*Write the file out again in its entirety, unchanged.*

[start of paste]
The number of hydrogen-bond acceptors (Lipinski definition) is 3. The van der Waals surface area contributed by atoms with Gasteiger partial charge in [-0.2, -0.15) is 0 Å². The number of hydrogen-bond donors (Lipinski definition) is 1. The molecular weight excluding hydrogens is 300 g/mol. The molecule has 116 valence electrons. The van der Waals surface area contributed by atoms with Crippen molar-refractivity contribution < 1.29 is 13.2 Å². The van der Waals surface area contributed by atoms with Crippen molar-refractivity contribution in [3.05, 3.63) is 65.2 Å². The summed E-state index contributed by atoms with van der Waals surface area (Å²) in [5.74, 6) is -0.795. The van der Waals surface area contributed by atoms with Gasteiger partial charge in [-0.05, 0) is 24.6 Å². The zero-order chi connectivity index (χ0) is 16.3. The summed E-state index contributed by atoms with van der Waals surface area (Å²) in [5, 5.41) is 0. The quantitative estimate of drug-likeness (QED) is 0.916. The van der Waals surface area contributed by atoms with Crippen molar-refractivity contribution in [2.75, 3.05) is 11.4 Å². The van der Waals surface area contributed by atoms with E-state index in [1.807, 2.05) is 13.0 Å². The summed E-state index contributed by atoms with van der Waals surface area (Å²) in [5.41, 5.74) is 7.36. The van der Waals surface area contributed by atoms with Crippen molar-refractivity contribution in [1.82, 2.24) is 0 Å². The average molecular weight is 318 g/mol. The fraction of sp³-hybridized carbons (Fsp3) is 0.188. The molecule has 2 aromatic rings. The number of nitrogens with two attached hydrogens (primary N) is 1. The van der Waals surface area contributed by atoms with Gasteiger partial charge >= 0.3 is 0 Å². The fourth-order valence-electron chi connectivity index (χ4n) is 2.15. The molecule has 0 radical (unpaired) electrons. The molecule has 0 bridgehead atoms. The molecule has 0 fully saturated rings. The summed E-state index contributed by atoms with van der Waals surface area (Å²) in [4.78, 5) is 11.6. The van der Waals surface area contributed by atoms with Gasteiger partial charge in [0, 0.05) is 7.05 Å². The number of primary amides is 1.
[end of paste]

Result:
The number of hydrogen-bond acceptors (Lipinski definition) is 3. The van der Waals surface area contributed by atoms with Gasteiger partial charge in [-0.2, -0.15) is 0 Å². The number of hydrogen-bond donors (Lipinski definition) is 1. The molecular weight excluding hydrogens is 300 g/mol. The molecule has 116 valence electrons. The van der Waals surface area contributed by atoms with Crippen molar-refractivity contribution < 1.29 is 13.2 Å². The van der Waals surface area contributed by atoms with Crippen molar-refractivity contribution in [3.05, 3.63) is 65.2 Å². The summed E-state index contributed by atoms with van der Waals surface area (Å²) in [5.74, 6) is -0.795. The van der Waals surface area contributed by atoms with Gasteiger partial charge in [-0.05, 0) is 24.6 Å². The zero-order chi connectivity index (χ0) is 16.3. The summed E-state index contributed by atoms with van der Waals surface area (Å²) in [5, 5.41) is 0. The quantitative estimate of drug-likeness (QED) is 0.916. The van der Waals surface area contributed by atoms with Crippen molar-refractivity contribution in [2.75, 3.05) is 11.4 Å². The van der Waals surface area contributed by atoms with E-state index in [1.807, 2.05) is 13.0 Å². The summed E-state index contributed by atoms with van der Waals surface area (Å²) in [5.41, 5.74) is 7.36. The van der Waals surface area contributed by atoms with Crippen molar-refractivity contribution in [1.82, 2.24) is 0 Å². The average molecular weight is 318 g/mol. The fraction of sp³-hybridized carbons (Fsp3) is 0.188. The molecule has 2 aromatic rings. The number of nitrogens with two attached hydrogens (primary N) is 1. The van der Waals surface area contributed by atoms with Gasteiger partial charge >= 0.3 is 0 Å². The fourth-order valence-electron chi connectivity index (χ4n) is 2.15. The molecule has 0 radical (unpaired) electrons. The molecule has 0 bridgehead atoms. The molecule has 0 fully saturated rings. The summed E-state index contributed by atoms with van der Waals surface area (Å²) in [4.78, 5) is 11.6. The van der Waals surface area contributed by atoms with Gasteiger partial charge in [0, 0.05) is 7.05 Å². The number of primary amides is 1.